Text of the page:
21 February 2012

Reforms to Further Enhance Australia's Executive Remuneration Framework

The Gillard Government will be introducing reforms to further strengthen Australia's executive remuneration framework, said Parliamentary Secretary to the Treasurer, David Bradbury.

This next phase of reforms has been developed after extensive consultation on a proposal for 'clawback' and will also implement several recommendations made by the Corporations and Markets Advisory Committee (CAMAC) to improve disclosure in remuneration reports.

Under these reforms, the Gillard Government will progress amendments to the Corporations Act 2001 to require listed companies to disclose to shareholders through the remuneration report the steps they have taken to clawback bonuses and other remuneration where a material misstatement has occurred in relation to the company's financial statements.

If the company has not clawed back any remuneration, the board will be required to provide a detailed explanation to their shareholders. If shareholders are unhappy with the company's actions, they would be able to use their powers under the two-strikes rule to vote down the remuneration report and potentially spill the board.

"As owners of a company, shareholders expect executives to be rewarded according to the performance of a company," said Mr Bradbury. 

"These reforms put the onus on listed companies to make sure they have provisions to clawback bonuses and other pay from executives if there has been a material misstatement of a company's financial statements.

"If they don't, they run the risk of shareholders recording a 'strike' against them at their annual general meeting when they vote on the remuneration report and potentially voting to spill the board and force fresh elections of directors.

"Clawback provisions in executive contracts are already being adopted by many listed companies and these reforms will ensure that shareholders are able to have a say about the efficacy of those provisions."

"This reform builds on the additional powers we have provided to shareholders to have a say over the level and composition of executive pay.

"These include the new two-strikes rule which came into force on 1 July 2011 and give shareholders the power to vote to spill a board and force fresh elections if there have been 'no' votes of 25 per cent or more recorded against the remuneration report at two consecutive annual general meetings.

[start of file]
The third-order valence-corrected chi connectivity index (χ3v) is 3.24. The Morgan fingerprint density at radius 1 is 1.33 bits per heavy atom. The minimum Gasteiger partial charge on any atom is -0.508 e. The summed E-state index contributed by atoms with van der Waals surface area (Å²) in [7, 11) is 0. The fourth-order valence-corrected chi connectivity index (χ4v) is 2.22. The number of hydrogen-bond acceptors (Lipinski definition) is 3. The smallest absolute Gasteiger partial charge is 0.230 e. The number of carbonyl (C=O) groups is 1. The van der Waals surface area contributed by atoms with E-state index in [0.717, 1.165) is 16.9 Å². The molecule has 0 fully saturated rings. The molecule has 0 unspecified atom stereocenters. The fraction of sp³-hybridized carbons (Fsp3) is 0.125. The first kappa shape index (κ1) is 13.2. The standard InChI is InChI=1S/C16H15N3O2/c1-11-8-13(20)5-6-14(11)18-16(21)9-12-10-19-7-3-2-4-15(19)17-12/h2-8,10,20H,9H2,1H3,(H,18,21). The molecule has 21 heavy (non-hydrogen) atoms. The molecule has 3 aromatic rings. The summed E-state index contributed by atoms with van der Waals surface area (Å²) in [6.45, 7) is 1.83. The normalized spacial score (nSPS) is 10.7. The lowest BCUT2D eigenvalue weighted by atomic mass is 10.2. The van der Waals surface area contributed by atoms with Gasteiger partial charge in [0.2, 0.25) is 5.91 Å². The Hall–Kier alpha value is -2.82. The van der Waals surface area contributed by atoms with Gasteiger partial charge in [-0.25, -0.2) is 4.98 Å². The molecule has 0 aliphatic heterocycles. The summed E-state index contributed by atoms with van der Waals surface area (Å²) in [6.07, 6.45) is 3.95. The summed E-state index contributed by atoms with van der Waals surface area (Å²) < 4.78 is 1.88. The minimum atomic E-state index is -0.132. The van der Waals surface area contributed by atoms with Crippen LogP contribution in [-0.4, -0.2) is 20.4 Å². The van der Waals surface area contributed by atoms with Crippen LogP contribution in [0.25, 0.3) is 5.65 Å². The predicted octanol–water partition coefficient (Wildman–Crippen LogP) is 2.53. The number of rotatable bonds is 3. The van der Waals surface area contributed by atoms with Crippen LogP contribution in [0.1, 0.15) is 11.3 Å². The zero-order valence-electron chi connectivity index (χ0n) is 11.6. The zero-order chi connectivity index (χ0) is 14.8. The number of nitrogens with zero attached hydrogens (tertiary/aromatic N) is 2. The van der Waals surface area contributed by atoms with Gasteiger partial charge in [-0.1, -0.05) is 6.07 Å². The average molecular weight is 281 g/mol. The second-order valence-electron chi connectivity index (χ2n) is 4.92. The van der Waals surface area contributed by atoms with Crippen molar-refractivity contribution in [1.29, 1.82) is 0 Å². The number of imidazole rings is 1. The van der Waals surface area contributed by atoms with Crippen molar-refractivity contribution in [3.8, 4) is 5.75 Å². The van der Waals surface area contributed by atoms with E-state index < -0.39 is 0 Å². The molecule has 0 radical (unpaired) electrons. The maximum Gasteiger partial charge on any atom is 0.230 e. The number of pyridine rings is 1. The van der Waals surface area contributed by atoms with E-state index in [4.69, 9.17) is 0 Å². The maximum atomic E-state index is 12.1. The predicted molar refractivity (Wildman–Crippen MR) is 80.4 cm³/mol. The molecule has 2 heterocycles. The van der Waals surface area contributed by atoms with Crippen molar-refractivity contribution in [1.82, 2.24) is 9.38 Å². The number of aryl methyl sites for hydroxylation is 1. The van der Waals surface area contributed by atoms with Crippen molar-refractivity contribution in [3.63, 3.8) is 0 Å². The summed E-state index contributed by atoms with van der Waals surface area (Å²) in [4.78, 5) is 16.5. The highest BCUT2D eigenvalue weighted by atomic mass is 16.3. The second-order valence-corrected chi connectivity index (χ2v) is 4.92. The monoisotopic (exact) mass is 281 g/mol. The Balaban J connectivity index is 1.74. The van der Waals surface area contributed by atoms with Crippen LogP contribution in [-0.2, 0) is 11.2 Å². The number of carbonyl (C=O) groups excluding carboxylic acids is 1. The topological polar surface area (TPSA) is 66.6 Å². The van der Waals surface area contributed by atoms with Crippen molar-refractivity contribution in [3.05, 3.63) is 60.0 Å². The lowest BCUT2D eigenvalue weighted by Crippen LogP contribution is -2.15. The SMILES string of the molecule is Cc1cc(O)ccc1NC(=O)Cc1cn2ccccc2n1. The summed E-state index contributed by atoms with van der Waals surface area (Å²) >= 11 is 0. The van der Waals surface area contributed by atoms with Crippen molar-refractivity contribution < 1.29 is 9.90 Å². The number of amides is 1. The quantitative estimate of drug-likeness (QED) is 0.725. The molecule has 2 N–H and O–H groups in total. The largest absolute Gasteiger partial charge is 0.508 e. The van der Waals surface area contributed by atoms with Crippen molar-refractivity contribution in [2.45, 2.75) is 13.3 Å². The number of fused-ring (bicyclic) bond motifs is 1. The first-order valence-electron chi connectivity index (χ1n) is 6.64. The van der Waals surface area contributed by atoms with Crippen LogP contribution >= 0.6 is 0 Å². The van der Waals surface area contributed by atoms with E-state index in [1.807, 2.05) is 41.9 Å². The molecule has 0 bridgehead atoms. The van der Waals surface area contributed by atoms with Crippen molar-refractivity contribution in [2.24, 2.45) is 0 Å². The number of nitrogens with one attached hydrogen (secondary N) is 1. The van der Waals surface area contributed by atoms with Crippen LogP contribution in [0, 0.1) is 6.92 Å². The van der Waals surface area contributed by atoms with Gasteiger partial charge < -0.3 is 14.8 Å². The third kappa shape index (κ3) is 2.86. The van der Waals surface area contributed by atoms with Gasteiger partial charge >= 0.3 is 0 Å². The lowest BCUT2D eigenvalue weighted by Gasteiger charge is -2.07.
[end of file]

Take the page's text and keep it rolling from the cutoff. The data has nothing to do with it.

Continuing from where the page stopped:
"The Gillard Government's reforms are intended to drive a culture of change in the boardroom and ensure that boards are held accountable to shareholders for the decisions they make on the level and composition of executive pay.

"Importantly, these reforms make sure that executive pay remains closely linked to the performance of a company."

In response to CAMAC's 2011 report on executive remuneration, the Government will be improving disclosures contained in remuneration reports, by requiring more transparent disclosure of termination payments or 'golden handshake' payments.  Unnecessary disclosure requirements will be removed to simplify remuneration reports, and clearer categorisation of pay will be introduced to better enable shareholders to understand the company's remuneration arrangements.

Other proposed reforms to the executive remuneration framework announced today include:

  • relieving certain unlisted entities from the obligation to prepare a remuneration report, which will significantly reduce the regulatory burden on companies that are not subject to the 'two-strikes' mechanism; and
  • inserting disclosure requirements relating to related party transactions into the Corporations Regulations, as these disclosure requirements will be removed from the accounting standards from 1 July 2013.

"Concerns about executive pay have recently prompted action in other jurisdictions, such as the United Kingdom," said Mr Bradbury. 

"The Gillard Government's evidence-based reforms improve accountability and transparency while preserving our international competitiveness. They provide a balanced and sensible template for other jurisdictions who want to improve governance in their executive remuneration frameworks and give shareholders more power to have a say."

Further details of the Government's response to CAMAC's 2011 report on executive remuneration are available in the attachment.

Draft legislation to enact these reforms is expected to be released for public consultation in the latter half of 2012.

21 February 2012

ATTACHMENT: Government response to CAMAC's 2011 report on executive remuneration

CAMAC Recommendation


Reason for response

1. Remuneration governance framework – s 300A should require companies to set out in their remuneration report a general description of their remuneration governance framework.


Disclosure of this information will benefit shareholders.  Further consultation would be appropriate on the precise details that would be required to be disclosed.  These details could be drafted to avoid duplication and overlap with existing disclosure requirements.